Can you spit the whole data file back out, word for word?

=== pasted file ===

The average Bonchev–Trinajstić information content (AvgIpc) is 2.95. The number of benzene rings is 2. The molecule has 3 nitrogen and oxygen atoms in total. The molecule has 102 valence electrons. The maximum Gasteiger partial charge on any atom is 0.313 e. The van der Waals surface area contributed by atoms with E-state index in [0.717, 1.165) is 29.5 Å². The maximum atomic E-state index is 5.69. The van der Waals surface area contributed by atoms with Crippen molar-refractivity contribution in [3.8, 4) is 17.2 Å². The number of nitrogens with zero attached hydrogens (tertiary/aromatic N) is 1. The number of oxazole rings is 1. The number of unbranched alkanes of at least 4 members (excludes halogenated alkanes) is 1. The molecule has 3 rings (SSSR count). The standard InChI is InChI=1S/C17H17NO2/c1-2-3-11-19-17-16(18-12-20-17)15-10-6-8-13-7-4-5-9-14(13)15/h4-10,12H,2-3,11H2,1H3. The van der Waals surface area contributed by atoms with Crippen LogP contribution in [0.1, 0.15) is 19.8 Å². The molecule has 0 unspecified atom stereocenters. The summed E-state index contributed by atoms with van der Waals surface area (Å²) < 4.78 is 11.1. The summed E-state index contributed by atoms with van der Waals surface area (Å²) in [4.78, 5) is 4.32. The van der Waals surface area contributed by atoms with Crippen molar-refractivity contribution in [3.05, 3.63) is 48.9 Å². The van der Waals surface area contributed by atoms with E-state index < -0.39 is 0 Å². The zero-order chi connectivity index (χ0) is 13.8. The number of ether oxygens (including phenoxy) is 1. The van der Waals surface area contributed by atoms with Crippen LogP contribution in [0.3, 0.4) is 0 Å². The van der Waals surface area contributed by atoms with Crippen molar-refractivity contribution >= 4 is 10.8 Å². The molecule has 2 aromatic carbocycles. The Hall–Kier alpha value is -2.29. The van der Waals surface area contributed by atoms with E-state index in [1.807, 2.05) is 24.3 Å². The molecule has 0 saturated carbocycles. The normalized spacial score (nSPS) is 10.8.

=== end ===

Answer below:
The average Bonchev–Trinajstić information content (AvgIpc) is 2.95. The number of benzene rings is 2. The molecule has 3 nitrogen and oxygen atoms in total. The molecule has 102 valence electrons. The maximum Gasteiger partial charge on any atom is 0.313 e. The van der Waals surface area contributed by atoms with E-state index in [0.717, 1.165) is 29.5 Å². The maximum atomic E-state index is 5.69. The van der Waals surface area contributed by atoms with Crippen molar-refractivity contribution in [3.8, 4) is 17.2 Å². The number of nitrogens with zero attached hydrogens (tertiary/aromatic N) is 1. The number of oxazole rings is 1. The number of unbranched alkanes of at least 4 members (excludes halogenated alkanes) is 1. The molecule has 3 rings (SSSR count). The standard InChI is InChI=1S/C17H17NO2/c1-2-3-11-19-17-16(18-12-20-17)15-10-6-8-13-7-4-5-9-14(13)15/h4-10,12H,2-3,11H2,1H3. The van der Waals surface area contributed by atoms with Crippen LogP contribution in [0.1, 0.15) is 19.8 Å². The molecule has 0 unspecified atom stereocenters. The summed E-state index contributed by atoms with van der Waals surface area (Å²) < 4.78 is 11.1. The summed E-state index contributed by atoms with van der Waals surface area (Å²) in [4.78, 5) is 4.32. The van der Waals surface area contributed by atoms with Crippen molar-refractivity contribution in [3.05, 3.63) is 48.9 Å². The van der Waals surface area contributed by atoms with E-state index < -0.39 is 0 Å². The zero-order chi connectivity index (χ0) is 13.8. The number of ether oxygens (including phenoxy) is 1. The van der Waals surface area contributed by atoms with Crippen LogP contribution in [0.3, 0.4) is 0 Å². The van der Waals surface area contributed by atoms with Crippen molar-refractivity contribution >= 4 is 10.8 Å². The molecule has 2 aromatic carbocycles. The Hall–Kier alpha value is -2.29. The van der Waals surface area contributed by atoms with E-state index in [1.807, 2.05) is 24.3 Å². The molecule has 0 saturated carbocycles. The normalized spacial score (nSPS) is 10.8.